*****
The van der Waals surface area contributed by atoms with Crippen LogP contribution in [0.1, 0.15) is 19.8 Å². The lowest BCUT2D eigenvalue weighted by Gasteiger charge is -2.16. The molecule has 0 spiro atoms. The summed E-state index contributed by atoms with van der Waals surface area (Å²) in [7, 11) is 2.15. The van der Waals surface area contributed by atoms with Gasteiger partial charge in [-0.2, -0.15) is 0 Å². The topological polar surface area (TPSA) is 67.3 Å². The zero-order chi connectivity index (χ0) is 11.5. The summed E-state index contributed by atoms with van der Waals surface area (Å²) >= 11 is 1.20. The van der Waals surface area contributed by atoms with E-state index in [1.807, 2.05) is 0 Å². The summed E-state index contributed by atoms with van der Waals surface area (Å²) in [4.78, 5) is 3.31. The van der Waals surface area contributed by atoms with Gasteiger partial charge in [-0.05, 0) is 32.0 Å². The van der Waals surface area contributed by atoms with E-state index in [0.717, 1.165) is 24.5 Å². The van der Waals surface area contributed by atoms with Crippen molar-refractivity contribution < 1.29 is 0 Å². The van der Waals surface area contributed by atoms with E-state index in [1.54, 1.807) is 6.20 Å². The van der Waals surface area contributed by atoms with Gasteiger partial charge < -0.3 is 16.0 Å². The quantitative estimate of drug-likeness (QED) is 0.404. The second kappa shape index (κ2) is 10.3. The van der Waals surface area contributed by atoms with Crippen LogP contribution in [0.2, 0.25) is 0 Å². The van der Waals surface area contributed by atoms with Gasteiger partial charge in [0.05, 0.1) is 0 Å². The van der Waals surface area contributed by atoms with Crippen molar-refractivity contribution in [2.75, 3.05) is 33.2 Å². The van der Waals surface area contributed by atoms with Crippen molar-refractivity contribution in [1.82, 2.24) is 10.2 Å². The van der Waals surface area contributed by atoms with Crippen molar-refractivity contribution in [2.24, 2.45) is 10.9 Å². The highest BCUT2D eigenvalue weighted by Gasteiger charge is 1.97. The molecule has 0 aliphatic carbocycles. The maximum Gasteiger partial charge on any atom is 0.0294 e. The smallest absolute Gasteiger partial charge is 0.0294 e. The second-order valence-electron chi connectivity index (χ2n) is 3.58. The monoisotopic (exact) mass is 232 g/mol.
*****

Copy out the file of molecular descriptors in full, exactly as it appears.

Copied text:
The van der Waals surface area contributed by atoms with Crippen LogP contribution in [0.1, 0.15) is 19.8 Å². The lowest BCUT2D eigenvalue weighted by Gasteiger charge is -2.16. The molecule has 0 spiro atoms. The summed E-state index contributed by atoms with van der Waals surface area (Å²) in [7, 11) is 2.15. The van der Waals surface area contributed by atoms with Gasteiger partial charge in [-0.2, -0.15) is 0 Å². The topological polar surface area (TPSA) is 67.3 Å². The zero-order chi connectivity index (χ0) is 11.5. The summed E-state index contributed by atoms with van der Waals surface area (Å²) >= 11 is 1.20. The van der Waals surface area contributed by atoms with E-state index in [1.807, 2.05) is 0 Å². The summed E-state index contributed by atoms with van der Waals surface area (Å²) in [4.78, 5) is 3.31. The van der Waals surface area contributed by atoms with Gasteiger partial charge in [-0.05, 0) is 32.0 Å². The van der Waals surface area contributed by atoms with E-state index in [0.717, 1.165) is 24.5 Å². The van der Waals surface area contributed by atoms with Crippen molar-refractivity contribution < 1.29 is 0 Å². The van der Waals surface area contributed by atoms with E-state index in [1.54, 1.807) is 6.20 Å². The van der Waals surface area contributed by atoms with Gasteiger partial charge < -0.3 is 16.0 Å². The quantitative estimate of drug-likeness (QED) is 0.404. The second kappa shape index (κ2) is 10.3. The van der Waals surface area contributed by atoms with Crippen LogP contribution in [0.2, 0.25) is 0 Å². The van der Waals surface area contributed by atoms with Gasteiger partial charge in [0.05, 0.1) is 0 Å². The van der Waals surface area contributed by atoms with Crippen molar-refractivity contribution in [2.75, 3.05) is 33.2 Å². The van der Waals surface area contributed by atoms with Crippen molar-refractivity contribution in [1.82, 2.24) is 10.2 Å². The van der Waals surface area contributed by atoms with Crippen molar-refractivity contribution in [2.24, 2.45) is 10.9 Å². The highest BCUT2D eigenvalue weighted by Gasteiger charge is 1.97. The molecule has 0 aliphatic carbocycles. The maximum Gasteiger partial charge on any atom is 0.0294 e. The smallest absolute Gasteiger partial charge is 0.0294 e. The second-order valence-electron chi connectivity index (χ2n) is 3.58. The monoisotopic (exact) mass is 232 g/mol.